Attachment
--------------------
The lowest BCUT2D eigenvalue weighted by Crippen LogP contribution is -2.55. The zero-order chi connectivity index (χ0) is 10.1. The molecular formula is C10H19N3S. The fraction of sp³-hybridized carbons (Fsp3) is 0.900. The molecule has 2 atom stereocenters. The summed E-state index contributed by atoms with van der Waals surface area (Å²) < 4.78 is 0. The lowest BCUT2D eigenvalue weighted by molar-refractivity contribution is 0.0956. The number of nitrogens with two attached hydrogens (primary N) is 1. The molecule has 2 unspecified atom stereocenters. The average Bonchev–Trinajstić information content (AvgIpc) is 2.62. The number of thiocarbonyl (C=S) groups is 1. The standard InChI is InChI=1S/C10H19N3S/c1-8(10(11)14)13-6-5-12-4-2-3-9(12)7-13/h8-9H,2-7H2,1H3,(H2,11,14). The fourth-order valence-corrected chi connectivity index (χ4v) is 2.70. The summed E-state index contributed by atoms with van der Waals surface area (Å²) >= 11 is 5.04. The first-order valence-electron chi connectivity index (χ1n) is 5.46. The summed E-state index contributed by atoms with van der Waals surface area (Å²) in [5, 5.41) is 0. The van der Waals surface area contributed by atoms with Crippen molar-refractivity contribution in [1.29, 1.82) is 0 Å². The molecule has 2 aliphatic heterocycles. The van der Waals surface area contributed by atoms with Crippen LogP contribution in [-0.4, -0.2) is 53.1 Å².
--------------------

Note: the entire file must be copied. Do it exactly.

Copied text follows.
The lowest BCUT2D eigenvalue weighted by Crippen LogP contribution is -2.55. The zero-order chi connectivity index (χ0) is 10.1. The molecular formula is C10H19N3S. The fraction of sp³-hybridized carbons (Fsp3) is 0.900. The molecule has 2 atom stereocenters. The summed E-state index contributed by atoms with van der Waals surface area (Å²) < 4.78 is 0. The lowest BCUT2D eigenvalue weighted by molar-refractivity contribution is 0.0956. The number of nitrogens with two attached hydrogens (primary N) is 1. The molecule has 2 unspecified atom stereocenters. The average Bonchev–Trinajstić information content (AvgIpc) is 2.62. The number of thiocarbonyl (C=S) groups is 1. The standard InChI is InChI=1S/C10H19N3S/c1-8(10(11)14)13-6-5-12-4-2-3-9(12)7-13/h8-9H,2-7H2,1H3,(H2,11,14). The fourth-order valence-corrected chi connectivity index (χ4v) is 2.70. The summed E-state index contributed by atoms with van der Waals surface area (Å²) >= 11 is 5.04. The first-order valence-electron chi connectivity index (χ1n) is 5.46. The summed E-state index contributed by atoms with van der Waals surface area (Å²) in [5, 5.41) is 0. The van der Waals surface area contributed by atoms with Crippen molar-refractivity contribution in [1.29, 1.82) is 0 Å². The molecule has 2 aliphatic heterocycles. The van der Waals surface area contributed by atoms with Crippen LogP contribution in [-0.4, -0.2) is 53.1 Å².